China is rightly proud of its modern record of successfully feeding its vast populace. After the disastrous famines of the 1950s and 1960s, when crazy Maoist economics helped kill millions, the leadership has done a much better job of ensuring that one-fifth of the world’s population does not go hungry.
But growing signs of a world food shortage are worrying the policymakers in Beijing. They fear that a combination of international price rises and domestic inflation could provoke unrest at home.
The soaring price of staples has already sparked riots in Haiti, and India’s government recently imposed a ban on all rice exports in an attempt to prevent similar protests there. Last month World Bank president Robert Zoellick called for a “new deal” to address the emerging world food crisis, while IMF head Dominique Strauss-Kahn warned that rising food prices risked provoking war.
China’s primary concern is that food inflation will hit the rural poor – who devote a large portion of their income to expenditure in this category.
Premier Wen Jiabao was obliged to reassure the country that grain stores are sufficient to ensure supply and keep prices in check. But officials at the State Grain Administration have warned that shortfalls in production, rising fertilizer costs and the global food shortage will put pressure on domestic grain prices. It announced that rice farmers would be given increased subsidies to ensure no further shrinkage in rice acreage this year.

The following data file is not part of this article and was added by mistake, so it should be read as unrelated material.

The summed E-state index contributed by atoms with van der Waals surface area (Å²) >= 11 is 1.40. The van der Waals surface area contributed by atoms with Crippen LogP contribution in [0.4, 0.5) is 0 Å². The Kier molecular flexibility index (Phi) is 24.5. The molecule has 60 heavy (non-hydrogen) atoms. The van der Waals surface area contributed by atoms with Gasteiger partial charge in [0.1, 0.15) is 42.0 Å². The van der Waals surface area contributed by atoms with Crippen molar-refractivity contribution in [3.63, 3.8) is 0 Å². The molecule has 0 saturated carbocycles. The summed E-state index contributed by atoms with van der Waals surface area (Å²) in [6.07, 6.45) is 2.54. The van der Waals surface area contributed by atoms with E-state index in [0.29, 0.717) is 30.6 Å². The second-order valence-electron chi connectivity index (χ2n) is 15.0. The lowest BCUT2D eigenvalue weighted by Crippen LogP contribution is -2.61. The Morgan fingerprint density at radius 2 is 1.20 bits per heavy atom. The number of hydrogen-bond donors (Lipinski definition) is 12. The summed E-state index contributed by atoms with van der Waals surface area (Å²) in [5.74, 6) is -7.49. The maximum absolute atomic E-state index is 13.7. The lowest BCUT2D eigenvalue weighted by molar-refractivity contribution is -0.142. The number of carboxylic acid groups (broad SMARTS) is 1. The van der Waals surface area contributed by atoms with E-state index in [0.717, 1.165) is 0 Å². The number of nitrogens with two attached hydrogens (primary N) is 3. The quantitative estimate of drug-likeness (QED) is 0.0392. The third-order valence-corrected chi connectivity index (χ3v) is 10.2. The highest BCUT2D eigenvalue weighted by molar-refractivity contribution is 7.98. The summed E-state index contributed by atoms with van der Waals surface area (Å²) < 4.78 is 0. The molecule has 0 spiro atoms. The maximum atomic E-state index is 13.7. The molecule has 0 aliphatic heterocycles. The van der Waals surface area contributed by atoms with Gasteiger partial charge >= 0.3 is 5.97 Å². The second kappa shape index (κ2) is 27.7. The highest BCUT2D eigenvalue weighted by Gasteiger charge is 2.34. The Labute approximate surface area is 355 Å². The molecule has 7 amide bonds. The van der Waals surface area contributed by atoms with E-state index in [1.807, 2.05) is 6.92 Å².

Nevertheless, rising food prices have driven inflation to its highest level in nearly 12 years. The consumer price index (CPI) hit 8.9% in February and barely slowed in March. The official target for the year is to keep the CPI at 4.8%. To meet it, inflation would have to stay below 4.2% for the next nine months. With factory gate inflation leaping in March, economists now predict a CPI figure between 8.0% and 9.3% for the second quarter.
Another concern is that rising expectations of spiraling prices will become a self-fulfilling prophesy, as producers delay selling goods to benefit from higher prices tomorrow, while consumers jump in early for the opposite reason.
Beijing hopes its tight monetary policy will nip these expectations in the bud. Aside from food shortages, economists also blame an over-abundance of money in the economy for pushing up consumer prices.
The central bank has ordered commercial banks to set aside more money as reserves and implemented tighter lending quotas. Further increases in interest rates are also in the cards. Despite making a record US$115 billion in loans in January, banks now appear to be toeing the line. There was a moderate slowdown in both new money supply and lending during March.
Yet the problem remains that tightening monetary policy is likely to have little effect on inflation, because soaring food prices reflect a shortage of supply rather than excess demand caused by easy access to capital.
A better plan would be to keep speeding up the appreciation of the yuan. This would give China greater buying power in international markets, – lowering the cost of importing expensive commodities like grain – and help to cut the inflow of cash from export earnings.
With the yuan breaking through the psychological barrier of 7.0 to the US dollar in April, Beijing seems to agree. Perhaps US critics of China’s exchange rate policy should be thanking the global food shortage for finally getting their job done.